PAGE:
This modification of a MICOR UHF to repeater service is from Jim Reese,

Instructions for Conversion of Motorola UHF Micor to Repeater Service

This modification is not for the faint-hearted.  Be sure you are very 
comfortable with the operation of the MICOR radio before you attempt this 
modification.  A thorough understanding of the way the MICOR radio and control 
system works is absolutely essential for the success of this conversion.

                        Modification Notes

Whenever "Molex Pin x" is mentioned, it refers to the Armadillo Standard 
connector.  This is a small, 9 pin Molex connector which serves as the 
interface for all of the Armadillo radios.  Use a Female connector on the 
radio end.  The standard pinout of the connector is:

      1 - Ground
      2 - Receive Audio Output
      3 - n/c
      4 - Transmit Audio Input
      5 - COS Output
      6 - PTT Input
      7 - n/c
      8 - PL Decoder Output (Sense)
      9 - PL Select Input

The COS output and PTT input are open-collector to ground signals.  Pin 8 goes 
to +9.6 V when PL is decoded.  Pin 9 is ground for PL, open for Carrier.

These modifications allow "PL and Squelch" operation.  This means that when in 
PL, the normal squelch circuit still operates.  This avoids long noise bursts 
upon unkeying.

If using an Advanced Computer Controls controller, the signal at pin 8 is run 
to the "PL Sense input" on the controller.  It will drive this input directly.

Order the crystal on the repeater RECEIVE frequency.  You must specify HIGH 
SIDE INJECTION.  If you do not order a high side crystal, the transmit offset 
will be 5 MHz above the receive frequency, instead of 5 MHz below.  I 
recommend sending the channel element to the crystal manufacturer for 
temperature compensation.  Use a KXN-1024 element for 5ppm accuracy, or use a 
KXN-1029 element for 2ppm accuracy.  Disable the receiver AFC by jumping the 
appropriate pin of the channel element to ground.

                 List of Tables and Illustrations

There are several illustrations which are detailed below.  Refer to them as 
needed when modifying or constructing pieces of this project.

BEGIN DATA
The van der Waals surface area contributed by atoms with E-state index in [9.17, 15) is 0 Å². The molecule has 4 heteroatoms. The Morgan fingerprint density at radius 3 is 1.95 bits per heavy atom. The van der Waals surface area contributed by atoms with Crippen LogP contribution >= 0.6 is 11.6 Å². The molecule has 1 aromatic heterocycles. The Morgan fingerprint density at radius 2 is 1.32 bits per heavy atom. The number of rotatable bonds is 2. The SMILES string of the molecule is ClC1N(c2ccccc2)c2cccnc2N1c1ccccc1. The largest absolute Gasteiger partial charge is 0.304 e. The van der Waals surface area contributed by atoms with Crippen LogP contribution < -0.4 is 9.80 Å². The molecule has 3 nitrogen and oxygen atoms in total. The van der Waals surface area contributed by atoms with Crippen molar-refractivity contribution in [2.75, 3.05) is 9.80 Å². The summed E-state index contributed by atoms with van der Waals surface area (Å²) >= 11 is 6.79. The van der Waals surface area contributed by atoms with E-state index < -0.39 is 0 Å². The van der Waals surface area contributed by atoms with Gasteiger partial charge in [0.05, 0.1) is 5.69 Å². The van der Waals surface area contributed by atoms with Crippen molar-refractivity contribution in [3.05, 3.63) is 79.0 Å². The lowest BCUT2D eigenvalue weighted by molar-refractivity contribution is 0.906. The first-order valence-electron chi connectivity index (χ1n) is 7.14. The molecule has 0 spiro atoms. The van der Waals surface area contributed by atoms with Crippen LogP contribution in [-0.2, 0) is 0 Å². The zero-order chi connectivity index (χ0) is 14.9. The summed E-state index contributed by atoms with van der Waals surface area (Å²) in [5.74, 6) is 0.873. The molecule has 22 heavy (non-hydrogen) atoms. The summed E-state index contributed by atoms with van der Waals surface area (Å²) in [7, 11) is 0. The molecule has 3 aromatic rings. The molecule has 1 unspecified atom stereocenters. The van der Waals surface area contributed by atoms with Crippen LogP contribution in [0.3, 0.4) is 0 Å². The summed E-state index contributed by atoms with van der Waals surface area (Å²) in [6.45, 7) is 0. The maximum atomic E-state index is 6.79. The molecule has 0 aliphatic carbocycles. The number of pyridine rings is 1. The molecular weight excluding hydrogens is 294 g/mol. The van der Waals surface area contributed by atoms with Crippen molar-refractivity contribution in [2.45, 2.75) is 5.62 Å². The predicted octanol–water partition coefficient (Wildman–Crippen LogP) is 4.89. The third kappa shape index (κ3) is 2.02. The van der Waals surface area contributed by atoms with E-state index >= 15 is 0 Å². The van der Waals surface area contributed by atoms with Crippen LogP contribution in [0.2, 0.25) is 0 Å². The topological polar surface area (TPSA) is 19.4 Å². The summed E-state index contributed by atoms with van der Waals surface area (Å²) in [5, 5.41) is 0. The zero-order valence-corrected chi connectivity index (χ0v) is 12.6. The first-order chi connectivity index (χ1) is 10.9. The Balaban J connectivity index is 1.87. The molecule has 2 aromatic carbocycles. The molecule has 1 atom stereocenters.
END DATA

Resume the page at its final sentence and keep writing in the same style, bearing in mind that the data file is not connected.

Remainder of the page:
Table 1: This is a complete hookup chart for the control head plug and 
interface board.

Figure 1: Schematic of control head plug, with simple diagram.
Figure 2: Board Layout of audio squelch board detailing added capacitors.
Figure 3: Detail of circulator unit showing location of major components.
Figure 4: Schematic of circulator unit before modification.
Figure 5: Schematic of circulator unit after modification.
Figure 6: Schematic of interface board.
Figure 7: Rough layout of interface board.

                   Useful Motorola Part Numbers

68-81015E70-H     Manual for UHF MICOR
KXN-1024          5ppm Channel Element for UHF MICOR
KXN-1029          2ppm Channel Element for UHF MICOR
KLN-6210A         PL Encode Reed
TLN-8381A         PL Decode Reed
01-84307A89       Empty Control Head Plug less cable, complete with pins
66-84690C01       Contact Removal Tool for MICOR plugs
TKN-6458A         Large Fuse Holder for Primary Power (40A)

            Step-By-Step Instructions for Modification

Step 1: Make sure that the radio operates properly BEFORE any modifications 
are done.  If there are problems with the radio, they will be easier to fix 
before the mods are done.

Step 2: If you are satisfied with the operation of the radio, construct the 
control head plug per figure 1 and table 1.  Use miniature pots and switches 
inside the control head plug. It is rather tight inside, so be careful to 
check that the connector will re-assemble before you drill it up.  After you 
have constructed the connector, make the following connections inside the